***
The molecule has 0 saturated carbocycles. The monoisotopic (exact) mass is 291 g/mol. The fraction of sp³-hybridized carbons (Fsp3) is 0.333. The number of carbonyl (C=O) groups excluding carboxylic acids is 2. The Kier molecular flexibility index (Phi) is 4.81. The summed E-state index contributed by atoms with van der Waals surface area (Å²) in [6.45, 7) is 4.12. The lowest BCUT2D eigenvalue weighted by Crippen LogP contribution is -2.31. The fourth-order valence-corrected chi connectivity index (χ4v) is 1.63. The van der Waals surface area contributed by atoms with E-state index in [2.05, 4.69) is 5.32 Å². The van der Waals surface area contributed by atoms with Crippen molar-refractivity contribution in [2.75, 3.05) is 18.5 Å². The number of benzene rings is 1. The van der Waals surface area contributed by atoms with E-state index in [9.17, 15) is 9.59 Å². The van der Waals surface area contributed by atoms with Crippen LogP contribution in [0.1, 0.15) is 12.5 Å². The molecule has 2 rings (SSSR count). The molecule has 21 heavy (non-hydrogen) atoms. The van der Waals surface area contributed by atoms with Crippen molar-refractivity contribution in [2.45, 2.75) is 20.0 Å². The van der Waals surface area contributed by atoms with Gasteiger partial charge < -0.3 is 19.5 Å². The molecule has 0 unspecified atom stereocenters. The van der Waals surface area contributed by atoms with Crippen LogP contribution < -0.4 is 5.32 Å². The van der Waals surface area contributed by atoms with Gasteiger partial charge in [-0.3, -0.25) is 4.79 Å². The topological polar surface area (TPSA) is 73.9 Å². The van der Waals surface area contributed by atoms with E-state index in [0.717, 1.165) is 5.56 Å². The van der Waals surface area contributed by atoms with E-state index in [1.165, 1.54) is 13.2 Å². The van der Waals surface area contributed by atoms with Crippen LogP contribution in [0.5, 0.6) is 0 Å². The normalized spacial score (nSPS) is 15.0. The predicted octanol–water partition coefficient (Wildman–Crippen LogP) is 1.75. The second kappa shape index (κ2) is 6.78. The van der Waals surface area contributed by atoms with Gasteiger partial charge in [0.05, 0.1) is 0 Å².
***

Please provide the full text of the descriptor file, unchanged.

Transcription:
The molecule has 0 saturated carbocycles. The monoisotopic (exact) mass is 291 g/mol. The fraction of sp³-hybridized carbons (Fsp3) is 0.333. The number of carbonyl (C=O) groups excluding carboxylic acids is 2. The Kier molecular flexibility index (Phi) is 4.81. The summed E-state index contributed by atoms with van der Waals surface area (Å²) in [6.45, 7) is 4.12. The lowest BCUT2D eigenvalue weighted by Crippen LogP contribution is -2.31. The fourth-order valence-corrected chi connectivity index (χ4v) is 1.63. The van der Waals surface area contributed by atoms with E-state index in [2.05, 4.69) is 5.32 Å². The van der Waals surface area contributed by atoms with Crippen molar-refractivity contribution in [2.75, 3.05) is 18.5 Å². The number of benzene rings is 1. The van der Waals surface area contributed by atoms with E-state index in [9.17, 15) is 9.59 Å². The van der Waals surface area contributed by atoms with Crippen LogP contribution in [0.1, 0.15) is 12.5 Å². The molecule has 2 rings (SSSR count). The molecule has 21 heavy (non-hydrogen) atoms. The van der Waals surface area contributed by atoms with Crippen molar-refractivity contribution in [2.45, 2.75) is 20.0 Å². The van der Waals surface area contributed by atoms with Gasteiger partial charge < -0.3 is 19.5 Å². The molecule has 0 unspecified atom stereocenters. The van der Waals surface area contributed by atoms with Crippen LogP contribution < -0.4 is 5.32 Å². The van der Waals surface area contributed by atoms with Gasteiger partial charge in [-0.3, -0.25) is 4.79 Å². The topological polar surface area (TPSA) is 73.9 Å². The van der Waals surface area contributed by atoms with E-state index in [0.717, 1.165) is 5.56 Å². The van der Waals surface area contributed by atoms with E-state index in [1.165, 1.54) is 13.2 Å². The van der Waals surface area contributed by atoms with Crippen LogP contribution in [0.5, 0.6) is 0 Å². The normalized spacial score (nSPS) is 15.0. The predicted octanol–water partition coefficient (Wildman–Crippen LogP) is 1.75. The second kappa shape index (κ2) is 6.78. The van der Waals surface area contributed by atoms with Gasteiger partial charge in [0.05, 0.1) is 0 Å².